Female locust could be a model for advancing human regenerative medicine - TAU study

A new Tel Aviv University study has discovered that the female locust has superpowers.

Left to right- Prof. Amir Ayali, Dr. Rakesh Das & Dr. Bat-El Pinchasik (photo credit: TEL AVIV UNIVERSITY)
Left to right- Prof. Amir Ayali, Dr. Rakesh Das & Dr. Bat-El Pinchasik
(photo credit: TEL AVIV UNIVERSITY)

Nerves in the human nervous system can stretch only up to 30% without tearing or being permanently damaged. But the female locust, – which digs deep into the ground to lay her eggs in a safe place – is able to extend her abdomen, including the nervous system, to two to three times its size –, just like a movie superhero. It seems that they have superpowers.

Tel Aviv University (TAU) researchers say “this ability is almost inconceivable from a morphological point of view [structures in living things], and as far as we know it has almost no equal in nature.” In the future, they said, these findings could contribute to new developments in the field of regenerative medicine, as a basis for nerve restoration and the development of synthetic tissues.

The study was conducted by Dr. Bat-El Pinchasik of TAU’s School of Mechanical Engineering in the Fleischman Faculty of Engineering and Prof. Amir Ayali of the School of Zoology in the Wise Faculty of Life Sciences. Also participating in the study were Dr. Rakesh Das from the School of Mechanical Engineering, Dr. Moshe Guershon from the School of Zoology and Prof. Eran Perlson and Amjd Ibraheem from the Department of Physiology and Pharmacology in the Sackler Faculty of Medicine. The research was published in the journal iScience under the title “The biomechanics of ultra-stretchable nerves.”

“When the female locust is ready to lay her eggs, she digs a hole in the ground that will offer them protection and optimal conditions for hatching. For this purpose, she is equipped with a unique digging apparatus, consisting of two pairs of digging valves which are located at the tip of the abdomen, on either side of the ovipositor (a tube-like organ used for laying eggs),” said Pinchasik.

“As she digs, the female extends her body until sensors located along its length signal that she has reached a suitable point for depositing her eggs. Thus, to lay her eggs, an adult female, whose body length is about four to five centimeters, may stretch her body to a length of 10 to 15 centimeters and then quickly return to her normal length, and then extend again for the next egg-laying,” she wrote.

 Female locust. (credit: TEL AVIV UNIVERSITY) Female locust. (credit: TEL AVIV UNIVERSITY)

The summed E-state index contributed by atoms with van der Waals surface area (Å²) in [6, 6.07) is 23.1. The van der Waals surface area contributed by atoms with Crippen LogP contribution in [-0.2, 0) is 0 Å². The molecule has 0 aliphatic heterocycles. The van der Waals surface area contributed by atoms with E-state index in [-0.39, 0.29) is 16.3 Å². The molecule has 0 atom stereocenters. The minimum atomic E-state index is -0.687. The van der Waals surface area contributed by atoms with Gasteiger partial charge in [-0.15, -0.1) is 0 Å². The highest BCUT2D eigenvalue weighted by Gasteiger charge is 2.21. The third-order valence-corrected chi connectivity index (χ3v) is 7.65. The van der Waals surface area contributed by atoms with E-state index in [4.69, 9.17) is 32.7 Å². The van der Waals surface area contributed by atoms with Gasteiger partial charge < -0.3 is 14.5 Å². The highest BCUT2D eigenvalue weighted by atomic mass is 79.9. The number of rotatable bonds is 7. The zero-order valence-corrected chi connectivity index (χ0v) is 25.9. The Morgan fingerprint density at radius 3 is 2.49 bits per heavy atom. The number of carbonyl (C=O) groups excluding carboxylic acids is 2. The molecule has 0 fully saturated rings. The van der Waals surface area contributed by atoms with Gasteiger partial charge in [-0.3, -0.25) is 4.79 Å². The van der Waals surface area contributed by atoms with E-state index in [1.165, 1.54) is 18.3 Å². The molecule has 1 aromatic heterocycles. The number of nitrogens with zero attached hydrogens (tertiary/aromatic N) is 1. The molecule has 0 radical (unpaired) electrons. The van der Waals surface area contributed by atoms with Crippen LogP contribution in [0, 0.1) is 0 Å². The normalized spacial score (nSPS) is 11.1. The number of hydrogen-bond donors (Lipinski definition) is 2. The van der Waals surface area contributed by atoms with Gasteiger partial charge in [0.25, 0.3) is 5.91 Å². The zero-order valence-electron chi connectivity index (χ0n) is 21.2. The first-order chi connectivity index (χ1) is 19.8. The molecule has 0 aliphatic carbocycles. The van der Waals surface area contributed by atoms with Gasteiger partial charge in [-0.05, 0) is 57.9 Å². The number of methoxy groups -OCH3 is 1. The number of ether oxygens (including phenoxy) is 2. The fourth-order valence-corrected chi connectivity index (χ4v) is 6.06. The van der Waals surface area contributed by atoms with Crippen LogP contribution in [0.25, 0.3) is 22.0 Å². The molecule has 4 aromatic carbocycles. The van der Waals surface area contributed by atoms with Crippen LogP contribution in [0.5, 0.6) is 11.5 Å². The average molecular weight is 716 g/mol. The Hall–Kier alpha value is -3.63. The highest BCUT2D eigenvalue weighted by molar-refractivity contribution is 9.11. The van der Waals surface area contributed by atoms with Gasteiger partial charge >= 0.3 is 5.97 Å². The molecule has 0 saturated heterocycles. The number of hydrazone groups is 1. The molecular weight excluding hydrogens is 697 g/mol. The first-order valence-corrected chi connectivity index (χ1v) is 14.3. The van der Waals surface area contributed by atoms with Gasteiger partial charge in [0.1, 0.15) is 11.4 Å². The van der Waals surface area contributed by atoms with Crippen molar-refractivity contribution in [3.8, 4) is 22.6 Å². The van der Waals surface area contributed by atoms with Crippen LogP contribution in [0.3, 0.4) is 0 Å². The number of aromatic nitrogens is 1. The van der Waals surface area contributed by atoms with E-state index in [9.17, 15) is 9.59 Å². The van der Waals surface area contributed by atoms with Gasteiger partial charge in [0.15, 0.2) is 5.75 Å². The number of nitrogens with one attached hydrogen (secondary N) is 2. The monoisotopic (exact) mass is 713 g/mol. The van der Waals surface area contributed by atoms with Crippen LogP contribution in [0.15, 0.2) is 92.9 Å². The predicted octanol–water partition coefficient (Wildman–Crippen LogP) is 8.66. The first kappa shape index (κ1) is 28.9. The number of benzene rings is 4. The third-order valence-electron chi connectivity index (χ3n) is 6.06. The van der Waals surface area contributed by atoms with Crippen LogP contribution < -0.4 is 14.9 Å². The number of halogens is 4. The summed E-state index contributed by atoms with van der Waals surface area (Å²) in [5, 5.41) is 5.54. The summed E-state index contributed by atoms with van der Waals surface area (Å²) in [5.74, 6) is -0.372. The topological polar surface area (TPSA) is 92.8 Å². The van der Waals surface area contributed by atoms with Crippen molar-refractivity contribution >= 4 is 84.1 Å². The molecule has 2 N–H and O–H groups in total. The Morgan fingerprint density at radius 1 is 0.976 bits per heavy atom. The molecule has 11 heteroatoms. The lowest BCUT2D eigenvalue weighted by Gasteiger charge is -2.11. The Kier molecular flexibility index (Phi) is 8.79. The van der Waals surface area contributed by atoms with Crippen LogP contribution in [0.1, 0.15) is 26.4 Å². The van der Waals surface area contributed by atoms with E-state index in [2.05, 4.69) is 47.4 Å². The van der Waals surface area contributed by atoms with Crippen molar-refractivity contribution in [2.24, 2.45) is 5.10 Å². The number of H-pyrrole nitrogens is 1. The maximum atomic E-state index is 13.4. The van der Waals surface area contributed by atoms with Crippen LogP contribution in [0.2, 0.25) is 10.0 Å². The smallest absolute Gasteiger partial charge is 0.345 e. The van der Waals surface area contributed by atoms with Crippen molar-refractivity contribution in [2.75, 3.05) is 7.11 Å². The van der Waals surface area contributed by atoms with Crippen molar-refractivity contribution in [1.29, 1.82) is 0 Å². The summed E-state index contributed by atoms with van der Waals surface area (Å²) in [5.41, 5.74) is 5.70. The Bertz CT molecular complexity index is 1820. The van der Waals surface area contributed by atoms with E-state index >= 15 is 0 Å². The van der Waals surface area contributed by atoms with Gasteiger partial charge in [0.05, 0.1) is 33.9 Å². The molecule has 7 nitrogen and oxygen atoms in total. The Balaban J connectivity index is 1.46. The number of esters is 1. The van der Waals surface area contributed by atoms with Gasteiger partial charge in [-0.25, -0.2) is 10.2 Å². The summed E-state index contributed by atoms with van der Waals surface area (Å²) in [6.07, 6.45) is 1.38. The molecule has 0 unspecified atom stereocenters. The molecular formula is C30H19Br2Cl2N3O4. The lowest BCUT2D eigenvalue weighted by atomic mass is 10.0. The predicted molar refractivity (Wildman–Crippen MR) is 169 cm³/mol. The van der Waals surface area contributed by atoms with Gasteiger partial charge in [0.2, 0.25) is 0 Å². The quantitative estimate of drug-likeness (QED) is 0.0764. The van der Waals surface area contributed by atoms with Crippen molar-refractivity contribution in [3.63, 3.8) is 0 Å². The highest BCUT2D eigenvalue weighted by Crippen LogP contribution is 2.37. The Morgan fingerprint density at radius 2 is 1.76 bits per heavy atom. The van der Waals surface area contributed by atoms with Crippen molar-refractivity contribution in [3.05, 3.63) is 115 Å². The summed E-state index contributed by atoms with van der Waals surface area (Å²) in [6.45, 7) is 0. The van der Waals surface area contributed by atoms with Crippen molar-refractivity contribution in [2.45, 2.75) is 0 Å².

“The superpower of the locust is almost something out of science fiction,” added Ayali. “There are only two other known examples in nature of a similar phenomenon – the tongue of the sperm whale and a certain type of sea snail whose nervous systems are able to extend significantly due to an accordion-like mechanism they have. We sought to identify the biomechanical mechanism that gives the female locust its wonderful ability.”

Actions the researchers took

The researchers removed the central nervous systems from female locusts and placed them in a liquid simulating their natural environment under physiological conditions similar to those inside the body. Using highly sensitive measuring instruments, they measured the forces needed to extend the nervous system. “The superpower of the locust is almost something out of science fiction,” added Ayali. “There are only two other known examples in nature of a similar phenomenon – the tongue of the sperm whale and a certain type of sea snail whose nervous systems are able to extend significantly due to an accordion-like mechanism they have. We sought to identify the biomechanical mechanism that gives the female locust its wonderful ability.”

The researchers removed the central nervous systems from female locusts and placed them in a liquid simulating their natural environment under physiological conditions similar to those inside the body. Using highly sensitive measuring instruments, they measured the forces needed to extend the nervous system.

“Contrary to previous hypotheses and examples we are familiar with, we did not find any accordion-like mechanism,” recalled Pinchasik. “We discovered that the nervous system of the female locust has elastic properties that enable it to elongate and then return by itself to its original state, ready for reuse, without any damage caused to the tissue. This finding is almost incomprehensible from a biomechanical and morphological point of view.”

“We will investigate the matter in depth, with the aim of identifying the specific mechanism that enables this unique feature for regenerative medicine therapies,” Ayali said. We hope that in the future, our findings will help to develop synthetic tissues with a high level of flexibility and to restore nerves in regenerative medicine therapies.”